Milk down effect


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Milk down effect

Postby LawrenceLai » Aug 13th, '13, 10:17

I'm curious about the milk down effect on black tea. Why people tend to think the black tea with milk down has good quality?
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Re: Milk down effect

Postby Tead Off » Aug 13th, '13, 23:52

LawrenceLai wrote:I'm curious about the milk down effect on black tea. Why people tend to think the black tea with milk down has good quality?

This is an English style that developed in India more than a century ago. It can be very good depending on tea quality, strength, etc.
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Re: Milk down effect

Postby ethan » Aug 14th, '13, 01:23

One story is that milk went into cups first to keep the hot tea from causing cracks. Good pottery wouldn't require such cooling, but the habit & taste for milk w/ tea lives on.
Spent almost all of my life drinking cheap black tea (ground tea, fannings, dust.... whatever goes into bags.
The "better" tea that I enjoy w/o milk doesn't prevent a craving for what I grew up with.
Better that most people don't start drinking mostly or only the "better" stuff.
Prices will go through the roof.
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Re: Milk down effect

Postby LawrenceLai » Aug 14th, '13, 06:03

I think there is a misunderstanding here...MILK DOWN (or cream down) refers to a effect which usually happens in black tea, or some highly oxidized oolong. The surface of liquor will become turbid or jelly as if adding milk or cream after cooling down. Someone thinks it is a symbol of high quality tea.
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Re: Milk down effect

Postby Tead Off » Aug 14th, '13, 12:47

LawrenceLai wrote:I think there is a misunderstanding here...MILK DOWN (or cream down) refers to a effect which usually happens in black tea, or some highly oxidized oolong. The surface of liquor will become turbid or jelly as if adding milk or cream after cooling down. Someone thinks it is a symbol of high quality tea.

I've never seen this.
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Re: Milk down effect

Postby Evan Draper » Aug 14th, '13, 17:39

Are you talking about dirty bubbles?
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Re: Milk down effect

Postby gingkoseto » Aug 14th, '13, 18:23

After the clarification, I'm still not sure what the effect referred to is. If you search "creaming" in tea literature, you could find a bunch of articles talking about the creaming effect in (mostly) black tea when there is NO milk or other things added.

In Chinese tea literature, there are some research about association of creaming effect (indicating richer inner content) and the tea (mostly black tea and shu puerh) being of high quality. But in most discussions, people would point out that creaming may or may not indicate high quality and there is no absolute association.

In English-language tea literature dealing with creaming effects, most articles I've seen focus on creaming effects caused by low quality water and avoiding creaming effects for black tea (especially ice tea). In the latter case, having clear liquor (because people like it) is the main concern, and the quality of tea is not.
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Re: Milk down effect

Postby Joel Byron » Aug 14th, '13, 20:09

Maybe it is caused by pectin or saponins in the tea. Any food chemists on the forum?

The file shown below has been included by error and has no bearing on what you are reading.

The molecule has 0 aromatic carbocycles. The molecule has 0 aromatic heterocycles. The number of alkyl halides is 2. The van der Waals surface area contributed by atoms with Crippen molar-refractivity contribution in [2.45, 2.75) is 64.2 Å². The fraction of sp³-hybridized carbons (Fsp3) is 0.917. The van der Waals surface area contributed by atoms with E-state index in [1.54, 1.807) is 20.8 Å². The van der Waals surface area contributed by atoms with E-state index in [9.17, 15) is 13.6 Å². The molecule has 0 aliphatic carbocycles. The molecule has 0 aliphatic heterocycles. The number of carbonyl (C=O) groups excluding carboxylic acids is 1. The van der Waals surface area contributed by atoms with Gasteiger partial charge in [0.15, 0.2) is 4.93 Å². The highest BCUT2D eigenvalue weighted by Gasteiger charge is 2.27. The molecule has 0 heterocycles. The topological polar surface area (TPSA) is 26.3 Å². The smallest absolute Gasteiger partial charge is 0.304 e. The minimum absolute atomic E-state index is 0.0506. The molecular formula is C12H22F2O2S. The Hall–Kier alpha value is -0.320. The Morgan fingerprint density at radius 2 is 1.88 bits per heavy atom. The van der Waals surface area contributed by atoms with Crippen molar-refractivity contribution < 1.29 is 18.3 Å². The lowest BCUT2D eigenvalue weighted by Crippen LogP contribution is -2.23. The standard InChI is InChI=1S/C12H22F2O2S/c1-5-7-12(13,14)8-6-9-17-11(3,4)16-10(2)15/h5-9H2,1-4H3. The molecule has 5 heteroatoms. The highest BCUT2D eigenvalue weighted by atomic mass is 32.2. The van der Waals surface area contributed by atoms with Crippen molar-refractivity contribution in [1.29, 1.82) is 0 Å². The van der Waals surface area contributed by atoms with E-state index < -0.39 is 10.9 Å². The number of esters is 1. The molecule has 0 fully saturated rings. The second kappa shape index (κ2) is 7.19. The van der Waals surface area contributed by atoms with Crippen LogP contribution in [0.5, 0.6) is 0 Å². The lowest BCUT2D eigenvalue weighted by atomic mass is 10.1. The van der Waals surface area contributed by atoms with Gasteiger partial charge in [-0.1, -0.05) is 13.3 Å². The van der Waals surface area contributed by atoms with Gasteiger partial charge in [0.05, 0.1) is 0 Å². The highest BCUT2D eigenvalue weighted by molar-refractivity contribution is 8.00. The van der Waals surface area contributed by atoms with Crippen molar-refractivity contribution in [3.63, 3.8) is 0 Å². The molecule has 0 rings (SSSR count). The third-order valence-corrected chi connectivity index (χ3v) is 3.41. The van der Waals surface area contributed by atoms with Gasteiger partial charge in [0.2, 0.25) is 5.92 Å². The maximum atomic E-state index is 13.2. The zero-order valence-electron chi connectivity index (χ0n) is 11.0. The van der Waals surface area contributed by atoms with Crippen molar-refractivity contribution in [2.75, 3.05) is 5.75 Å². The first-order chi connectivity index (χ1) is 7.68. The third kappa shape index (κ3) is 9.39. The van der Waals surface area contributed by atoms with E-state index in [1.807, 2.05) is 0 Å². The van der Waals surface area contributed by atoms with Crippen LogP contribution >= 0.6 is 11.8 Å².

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Re: Milk down effect

Postby LawrenceLai » Aug 15th, '13, 09:56

@gingkoseto,

Yes, that's it. if you could read chinese, search "冷後渾". There are many disucssions about the milk down effect on black tea in whihch some assert it is the evidence of high quality tea. However, there are some other disscussion of how to eliminate the milk down effect in ice tea which is often cheap and low-qualitied. Therefore, I doubt if there is any correlation between milk down effect and the quality of tea.

About the cause of milk down effect, what I read is a chemical combination of Thearubigins &Theaflavins and Caffeine which usually accelarates in lower temperature.

I am interested in the literature which you talked about. Could you please give a reference of where or how to find them?

Best Regards,
Lawrence
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Re: Milk down effect

Postby gingkoseto » Aug 15th, '13, 22:18

Here is one example:
http://www.ncbi.nlm.nih.gov/pubmed/16190662

And there are a few other articles on PubMed about creaming, but not many.

I've seen creaming in several shu puerh and aged sheng, and they happen to be quite decent ones. But if one brews puerh very very dark, chances are at certain point there will be creaming anyway, no matter it's a good tea or not. Chinese people generally have relatively positive opinions about creaming. But usually a good tea will show many other signs, so creaming might not be a definite factor that links to quality.
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Re: Milk down effect

Postby LawrenceLai » Aug 15th, '13, 22:39

Thank you very much for sharing! My thought is in line with yours. Milk down (cream down) or not does not really matter in terms of tea quality. (However, how to define the quality of tea is another question) Just want to clarify one thing, old school Taiwanese tea people (incl. Chinese I guess) do not think tea with milk down (cream down) effect more superior than others. What they prefer is more like a tea with clean and crystal liquor. But, recently, there are some people assert that tea with cream down is better in quality. I asked them about how is it to affect the tea aroma/flavor. but there was no reply....
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